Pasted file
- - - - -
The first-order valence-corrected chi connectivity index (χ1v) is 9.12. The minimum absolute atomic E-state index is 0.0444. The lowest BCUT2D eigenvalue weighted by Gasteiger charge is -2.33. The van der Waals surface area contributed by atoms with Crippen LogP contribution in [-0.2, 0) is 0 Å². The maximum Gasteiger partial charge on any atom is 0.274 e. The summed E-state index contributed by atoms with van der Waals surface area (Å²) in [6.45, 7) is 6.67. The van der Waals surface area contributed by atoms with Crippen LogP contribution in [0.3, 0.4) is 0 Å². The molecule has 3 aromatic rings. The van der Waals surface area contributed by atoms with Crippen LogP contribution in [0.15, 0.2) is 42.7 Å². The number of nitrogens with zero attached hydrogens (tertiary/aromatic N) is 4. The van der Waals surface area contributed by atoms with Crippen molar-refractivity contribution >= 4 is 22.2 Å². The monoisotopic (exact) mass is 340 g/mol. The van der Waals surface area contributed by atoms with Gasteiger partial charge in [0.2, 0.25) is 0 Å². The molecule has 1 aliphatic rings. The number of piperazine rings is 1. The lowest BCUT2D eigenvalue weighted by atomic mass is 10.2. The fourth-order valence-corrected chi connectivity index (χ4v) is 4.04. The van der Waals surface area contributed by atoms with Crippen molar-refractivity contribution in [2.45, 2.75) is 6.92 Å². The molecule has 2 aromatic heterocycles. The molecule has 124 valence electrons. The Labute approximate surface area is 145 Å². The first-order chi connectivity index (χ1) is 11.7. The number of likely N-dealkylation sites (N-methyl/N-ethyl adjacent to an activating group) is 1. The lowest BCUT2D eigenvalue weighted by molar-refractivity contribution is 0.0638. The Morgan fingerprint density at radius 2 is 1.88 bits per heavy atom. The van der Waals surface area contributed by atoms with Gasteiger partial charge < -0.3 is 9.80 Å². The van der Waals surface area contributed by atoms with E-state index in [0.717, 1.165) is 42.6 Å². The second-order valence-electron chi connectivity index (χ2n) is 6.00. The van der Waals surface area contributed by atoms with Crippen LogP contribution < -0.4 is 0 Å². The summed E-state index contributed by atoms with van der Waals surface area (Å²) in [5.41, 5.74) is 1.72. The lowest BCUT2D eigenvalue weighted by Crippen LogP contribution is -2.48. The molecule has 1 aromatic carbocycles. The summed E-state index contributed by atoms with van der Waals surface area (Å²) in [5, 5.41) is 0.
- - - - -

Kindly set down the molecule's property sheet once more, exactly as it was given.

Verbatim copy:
The first-order valence-corrected chi connectivity index (χ1v) is 9.12. The minimum absolute atomic E-state index is 0.0444. The lowest BCUT2D eigenvalue weighted by Gasteiger charge is -2.33. The van der Waals surface area contributed by atoms with Crippen LogP contribution in [-0.2, 0) is 0 Å². The maximum Gasteiger partial charge on any atom is 0.274 e. The summed E-state index contributed by atoms with van der Waals surface area (Å²) in [6.45, 7) is 6.67. The van der Waals surface area contributed by atoms with Crippen LogP contribution in [0.3, 0.4) is 0 Å². The molecule has 3 aromatic rings. The van der Waals surface area contributed by atoms with Crippen LogP contribution in [0.15, 0.2) is 42.7 Å². The number of nitrogens with zero attached hydrogens (tertiary/aromatic N) is 4. The van der Waals surface area contributed by atoms with Crippen molar-refractivity contribution >= 4 is 22.2 Å². The monoisotopic (exact) mass is 340 g/mol. The van der Waals surface area contributed by atoms with Gasteiger partial charge in [0.2, 0.25) is 0 Å². The molecule has 1 aliphatic rings. The number of piperazine rings is 1. The lowest BCUT2D eigenvalue weighted by atomic mass is 10.2. The fourth-order valence-corrected chi connectivity index (χ4v) is 4.04. The van der Waals surface area contributed by atoms with Crippen molar-refractivity contribution in [2.45, 2.75) is 6.92 Å². The molecule has 2 aromatic heterocycles. The molecule has 124 valence electrons. The Labute approximate surface area is 145 Å². The first-order chi connectivity index (χ1) is 11.7. The number of likely N-dealkylation sites (N-methyl/N-ethyl adjacent to an activating group) is 1. The lowest BCUT2D eigenvalue weighted by molar-refractivity contribution is 0.0638. The Morgan fingerprint density at radius 2 is 1.88 bits per heavy atom. The van der Waals surface area contributed by atoms with Gasteiger partial charge < -0.3 is 9.80 Å². The van der Waals surface area contributed by atoms with E-state index in [0.717, 1.165) is 42.6 Å². The second-order valence-electron chi connectivity index (χ2n) is 6.00. The van der Waals surface area contributed by atoms with Crippen LogP contribution < -0.4 is 0 Å². The summed E-state index contributed by atoms with van der Waals surface area (Å²) in [5.41, 5.74) is 1.72. The lowest BCUT2D eigenvalue weighted by Crippen LogP contribution is -2.48. The molecule has 1 aromatic carbocycles. The summed E-state index contributed by atoms with van der Waals surface area (Å²) in [5, 5.41) is 0.